A few months ago, one of our proposals got rejected because of our pricing. It was on the higher side for this client that was based in Asia. We had proposed a lump-sum payment (aka as perpetual pricing in the Product Management lingo!) for our product license.
The client did not have much room in it’s budget in this year and the next. Our proposal definitely offered a good ROI (Return on Investment) for the customer. But because of their limited budget, the client found our pricing very high.
Upon further probing we found out that the client was keen to consider this as OpEx (Operating Expense). As you may know, the operating expense is the monthly/annual expense that consists of items like salaries, internet and other routine expenses. On the other hand, CapEx or capital expenditure carries a big price tag upfront and with one-time payment. The CapEx typically include assets like computers, furniture, real-estate etc.
Now after our proposal was rejected, we started working on revising it to take it back to the customer. The silver lining here was that client had liked our product. We just needed to work within the client’s budget. Besides this, we also knew that the client was open to Opex pricing.
Here is what we did. Have a look at the following chart. The overall price is around $1.2 million dollars. In the first proposal, the entire amount is being charged upfront and the customer gets to use the product for its lifetime. In the second chart, we split the entire amount into multi-year payments so that the customer starts with a much smaller investment. This is the subscription or the pay-as-you-go pricing as the customer is paying as they go on using our product.
|Software License Price (Total)||$1,240,000||$0||$0||$0|
Table 1 : Perpetual or One-time Pricing
|Software License Price (Total)||$310,000||$310,000||$310,000||$310,000|
Table 2 : Subscription or Pay-as-you-go Pricing
- Revenue Recognition: The revenue recognition from subscription pricing happens periodically. So if the deal is for two years, then only 1/24th portion of the overall revenue gets recognized every month. This is the hardest part of offering a subscription pricing on your product. You and your management need to be comfortable with recognizing only a part of the entire revenue throughout the subscription period.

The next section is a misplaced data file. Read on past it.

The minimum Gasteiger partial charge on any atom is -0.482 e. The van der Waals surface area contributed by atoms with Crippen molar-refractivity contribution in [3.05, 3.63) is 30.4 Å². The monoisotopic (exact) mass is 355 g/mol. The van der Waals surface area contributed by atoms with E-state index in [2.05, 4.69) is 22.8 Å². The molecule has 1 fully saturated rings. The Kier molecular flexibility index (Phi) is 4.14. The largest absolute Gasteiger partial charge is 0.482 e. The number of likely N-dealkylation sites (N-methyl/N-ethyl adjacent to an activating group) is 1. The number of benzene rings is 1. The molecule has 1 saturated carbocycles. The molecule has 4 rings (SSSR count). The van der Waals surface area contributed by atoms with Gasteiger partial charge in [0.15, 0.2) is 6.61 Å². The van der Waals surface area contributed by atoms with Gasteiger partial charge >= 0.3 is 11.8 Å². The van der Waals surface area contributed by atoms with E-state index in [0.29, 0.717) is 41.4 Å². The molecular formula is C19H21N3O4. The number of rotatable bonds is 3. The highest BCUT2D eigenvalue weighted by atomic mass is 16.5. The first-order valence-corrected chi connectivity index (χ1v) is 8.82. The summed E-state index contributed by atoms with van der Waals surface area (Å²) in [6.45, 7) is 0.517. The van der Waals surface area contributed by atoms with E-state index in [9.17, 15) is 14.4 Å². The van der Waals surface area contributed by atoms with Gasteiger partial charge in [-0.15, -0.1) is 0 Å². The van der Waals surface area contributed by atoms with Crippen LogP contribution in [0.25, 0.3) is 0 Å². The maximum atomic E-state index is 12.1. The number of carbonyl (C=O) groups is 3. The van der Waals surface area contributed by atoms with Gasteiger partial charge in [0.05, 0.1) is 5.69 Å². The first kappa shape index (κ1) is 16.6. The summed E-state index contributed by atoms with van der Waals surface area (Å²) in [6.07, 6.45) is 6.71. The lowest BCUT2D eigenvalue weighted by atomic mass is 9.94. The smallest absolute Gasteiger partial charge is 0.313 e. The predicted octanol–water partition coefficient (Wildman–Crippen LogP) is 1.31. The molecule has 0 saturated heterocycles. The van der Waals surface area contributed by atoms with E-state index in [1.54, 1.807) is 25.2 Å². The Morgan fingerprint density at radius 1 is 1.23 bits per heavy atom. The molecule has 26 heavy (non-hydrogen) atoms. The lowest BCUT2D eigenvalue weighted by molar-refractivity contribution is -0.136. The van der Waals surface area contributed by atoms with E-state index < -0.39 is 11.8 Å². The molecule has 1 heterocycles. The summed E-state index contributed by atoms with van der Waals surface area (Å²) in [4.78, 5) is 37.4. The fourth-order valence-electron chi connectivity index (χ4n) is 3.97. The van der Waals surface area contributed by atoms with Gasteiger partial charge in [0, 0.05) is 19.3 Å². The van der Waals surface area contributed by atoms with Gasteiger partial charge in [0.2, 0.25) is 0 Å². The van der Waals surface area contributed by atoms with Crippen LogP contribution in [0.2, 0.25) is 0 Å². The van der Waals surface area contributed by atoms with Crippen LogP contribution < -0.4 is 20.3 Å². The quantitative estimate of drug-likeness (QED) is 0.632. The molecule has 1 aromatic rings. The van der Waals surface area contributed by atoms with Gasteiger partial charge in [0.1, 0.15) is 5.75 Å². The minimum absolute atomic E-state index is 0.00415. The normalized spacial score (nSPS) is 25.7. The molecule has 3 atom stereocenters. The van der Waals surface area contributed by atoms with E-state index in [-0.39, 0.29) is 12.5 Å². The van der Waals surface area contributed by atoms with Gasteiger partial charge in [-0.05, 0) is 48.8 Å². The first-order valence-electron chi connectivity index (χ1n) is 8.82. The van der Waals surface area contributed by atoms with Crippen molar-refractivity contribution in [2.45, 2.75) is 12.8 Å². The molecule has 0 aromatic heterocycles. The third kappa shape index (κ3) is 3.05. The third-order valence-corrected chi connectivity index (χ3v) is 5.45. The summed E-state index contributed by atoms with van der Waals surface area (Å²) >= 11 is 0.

- SKUs/Part numbers for subscription: Your ordering tools need to reflect the subscription pricing. The older SKUs/Part numbers will not work with the new subscription pricing. Subscription pricing should reflect the product ID and the period of the subscription. For example, if Apple is offering a two year subscription on its iCloud, the SKU should be along the lines of “iCloud – 2YR”. Without this clear demarcation, a lot of confusion can happen when other teams like operations and finance (that are working closely with you) are pulled into the approval/sales process. Also at larger companies, getting these support teams (Finance/Operations) to release the subscription SKUs is a big challenge for a Product Manager, if the organization has been only offering perpetual SKUs till now.
- Technical Support: One of the smartest ways to limit the usage of your product beyond the subscription, is to offer product support for the duration of the subscription. For this reason, the subscription SKUs come in handy as they help the support team to quickly validate whether the support should still be offered. Once the subscription period is over, then you can cut back on the product support so that customers will not be able to get technical support, upgrades or updates on their product.
So as you can see apart from the lower entry point, subscription pricing also offers other benefits. But as a product manager you need to understand that it brings its own complexities and processes that you need to be aware of.